What is required in a sustainable system is a more scientific attitude towards rules, regulations and procedures. Science no longer talks of truth but rather of the best working hypothesis in the light of evidence presently available.

Operators in a sustainable system must be constantly scanning the external environment by way of noting changes that are taking place and relating the ongoing relevance of the existing rules, regulations and procedures. When a mismatch is found the operators must be able and willing to revise the way things are done and to establish new traditions.

In soft, human and social systems, however, there is always the danger that operators may become over enthusiastic and seek to change the rules, regulations and procedures when there is no real need to do so. This is change for change’s sake and is as great a danger to the sustainability of the system as resistance to change.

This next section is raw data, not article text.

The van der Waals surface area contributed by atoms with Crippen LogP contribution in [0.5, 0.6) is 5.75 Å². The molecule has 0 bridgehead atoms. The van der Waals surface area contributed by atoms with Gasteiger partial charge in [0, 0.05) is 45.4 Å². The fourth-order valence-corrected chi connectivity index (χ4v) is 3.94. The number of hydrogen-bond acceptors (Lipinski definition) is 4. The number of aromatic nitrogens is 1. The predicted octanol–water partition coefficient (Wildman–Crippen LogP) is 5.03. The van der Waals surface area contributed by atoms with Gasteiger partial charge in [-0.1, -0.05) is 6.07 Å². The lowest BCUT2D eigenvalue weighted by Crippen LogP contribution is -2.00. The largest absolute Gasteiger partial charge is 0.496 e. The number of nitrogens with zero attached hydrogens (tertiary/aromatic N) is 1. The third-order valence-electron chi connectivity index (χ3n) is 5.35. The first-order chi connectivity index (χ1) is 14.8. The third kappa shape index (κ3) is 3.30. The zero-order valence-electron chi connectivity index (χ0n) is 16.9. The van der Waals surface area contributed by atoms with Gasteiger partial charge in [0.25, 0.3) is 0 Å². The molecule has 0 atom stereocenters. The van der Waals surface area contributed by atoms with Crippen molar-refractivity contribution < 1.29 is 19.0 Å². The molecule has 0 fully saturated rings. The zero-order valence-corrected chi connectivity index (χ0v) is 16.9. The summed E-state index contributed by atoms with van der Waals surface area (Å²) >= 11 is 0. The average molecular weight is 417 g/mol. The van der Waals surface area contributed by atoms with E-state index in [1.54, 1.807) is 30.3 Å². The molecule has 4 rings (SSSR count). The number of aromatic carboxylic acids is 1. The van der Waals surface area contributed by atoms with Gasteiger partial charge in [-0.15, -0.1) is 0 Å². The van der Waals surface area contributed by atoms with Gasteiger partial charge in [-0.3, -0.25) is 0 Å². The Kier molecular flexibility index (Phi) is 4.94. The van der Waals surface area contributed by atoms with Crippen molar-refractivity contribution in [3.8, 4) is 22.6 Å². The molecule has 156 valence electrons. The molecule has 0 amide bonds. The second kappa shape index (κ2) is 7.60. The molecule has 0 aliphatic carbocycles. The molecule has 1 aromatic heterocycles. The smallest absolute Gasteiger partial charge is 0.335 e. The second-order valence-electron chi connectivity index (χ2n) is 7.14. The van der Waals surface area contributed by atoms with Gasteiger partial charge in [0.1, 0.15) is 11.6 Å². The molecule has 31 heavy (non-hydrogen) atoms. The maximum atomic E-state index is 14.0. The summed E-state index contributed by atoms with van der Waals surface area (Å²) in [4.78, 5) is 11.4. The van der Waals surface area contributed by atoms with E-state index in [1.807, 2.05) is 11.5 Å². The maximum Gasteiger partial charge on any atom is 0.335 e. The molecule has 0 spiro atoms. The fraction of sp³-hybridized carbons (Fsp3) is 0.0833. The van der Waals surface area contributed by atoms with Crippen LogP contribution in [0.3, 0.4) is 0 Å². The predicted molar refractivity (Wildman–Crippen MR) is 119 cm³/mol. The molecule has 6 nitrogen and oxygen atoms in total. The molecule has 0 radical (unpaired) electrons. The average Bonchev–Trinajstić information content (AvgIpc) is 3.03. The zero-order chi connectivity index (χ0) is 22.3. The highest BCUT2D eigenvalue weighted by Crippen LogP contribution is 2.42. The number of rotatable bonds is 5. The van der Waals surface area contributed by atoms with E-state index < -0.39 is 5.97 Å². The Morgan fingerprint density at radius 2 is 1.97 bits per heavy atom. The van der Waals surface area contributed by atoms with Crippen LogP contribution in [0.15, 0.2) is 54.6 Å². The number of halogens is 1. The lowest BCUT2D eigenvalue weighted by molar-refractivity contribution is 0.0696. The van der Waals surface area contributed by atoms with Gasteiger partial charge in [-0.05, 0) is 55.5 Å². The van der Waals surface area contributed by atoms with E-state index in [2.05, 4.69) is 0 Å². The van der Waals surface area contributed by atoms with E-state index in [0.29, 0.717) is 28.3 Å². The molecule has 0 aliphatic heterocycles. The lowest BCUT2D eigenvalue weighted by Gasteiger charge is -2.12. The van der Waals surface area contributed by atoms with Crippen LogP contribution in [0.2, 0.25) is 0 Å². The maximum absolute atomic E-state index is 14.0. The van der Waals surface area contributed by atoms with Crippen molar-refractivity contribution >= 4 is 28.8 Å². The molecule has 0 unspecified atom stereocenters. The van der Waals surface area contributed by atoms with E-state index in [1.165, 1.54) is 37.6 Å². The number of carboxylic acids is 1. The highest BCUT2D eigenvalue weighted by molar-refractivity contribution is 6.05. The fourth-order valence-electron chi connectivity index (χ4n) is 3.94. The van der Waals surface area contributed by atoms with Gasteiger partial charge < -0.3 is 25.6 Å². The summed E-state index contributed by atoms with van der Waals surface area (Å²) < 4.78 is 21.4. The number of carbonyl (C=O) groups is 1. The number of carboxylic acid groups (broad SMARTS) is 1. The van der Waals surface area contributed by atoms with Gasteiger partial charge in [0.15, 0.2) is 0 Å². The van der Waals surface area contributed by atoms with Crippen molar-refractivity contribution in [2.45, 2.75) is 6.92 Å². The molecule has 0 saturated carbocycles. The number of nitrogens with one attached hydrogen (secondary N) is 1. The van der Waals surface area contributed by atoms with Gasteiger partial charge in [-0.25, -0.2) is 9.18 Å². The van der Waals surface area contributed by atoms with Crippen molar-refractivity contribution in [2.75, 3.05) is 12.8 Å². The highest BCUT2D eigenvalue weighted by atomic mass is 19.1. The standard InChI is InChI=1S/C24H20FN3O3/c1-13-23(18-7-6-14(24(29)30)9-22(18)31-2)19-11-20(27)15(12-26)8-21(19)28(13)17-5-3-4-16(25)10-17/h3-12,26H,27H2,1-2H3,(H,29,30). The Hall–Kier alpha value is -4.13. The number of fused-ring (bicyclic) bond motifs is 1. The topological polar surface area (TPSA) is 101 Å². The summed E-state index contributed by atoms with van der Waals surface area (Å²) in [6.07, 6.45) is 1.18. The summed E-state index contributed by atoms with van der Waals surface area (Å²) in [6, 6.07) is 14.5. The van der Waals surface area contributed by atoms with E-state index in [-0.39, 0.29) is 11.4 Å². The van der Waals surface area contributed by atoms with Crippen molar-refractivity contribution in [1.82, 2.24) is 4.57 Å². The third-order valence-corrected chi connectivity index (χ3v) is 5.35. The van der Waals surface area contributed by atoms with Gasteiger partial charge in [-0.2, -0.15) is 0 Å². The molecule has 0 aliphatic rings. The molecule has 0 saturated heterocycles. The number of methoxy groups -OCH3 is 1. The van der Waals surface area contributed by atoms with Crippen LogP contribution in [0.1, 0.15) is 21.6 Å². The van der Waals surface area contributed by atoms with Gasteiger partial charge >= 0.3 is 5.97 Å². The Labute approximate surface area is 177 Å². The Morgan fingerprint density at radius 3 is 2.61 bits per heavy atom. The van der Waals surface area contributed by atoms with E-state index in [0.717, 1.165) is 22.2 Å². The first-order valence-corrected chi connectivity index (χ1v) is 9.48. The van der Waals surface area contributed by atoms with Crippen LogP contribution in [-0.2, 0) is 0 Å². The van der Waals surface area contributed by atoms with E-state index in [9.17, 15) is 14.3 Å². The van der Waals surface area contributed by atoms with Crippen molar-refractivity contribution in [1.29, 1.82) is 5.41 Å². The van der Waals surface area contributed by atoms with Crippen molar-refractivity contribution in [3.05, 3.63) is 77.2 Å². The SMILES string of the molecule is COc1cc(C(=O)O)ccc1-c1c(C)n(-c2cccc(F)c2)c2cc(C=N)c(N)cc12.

Any solution to the problem of sustainability therefore has to solve two connected problems:

  1. flexibility must be found or created
  2. the system must be prevented from immediately absorbing the new flexibility

Effective scanning of the environment is best done when all the eyes and ears of the system are used as sensors and when channels of communication are created so that the ultimate decision makers can make use of the information so gathered.

In management terms this involves a move away from a top down to a bottom up ethos and from a Theory X to a Theory Y style of leadership.

The concepts of participation and empowerment are also relevant as aspects of a move towards a commitment to staff training and development which would be operationalised, at least in part, through increasing the transparency and collegiate nature of decision making processes.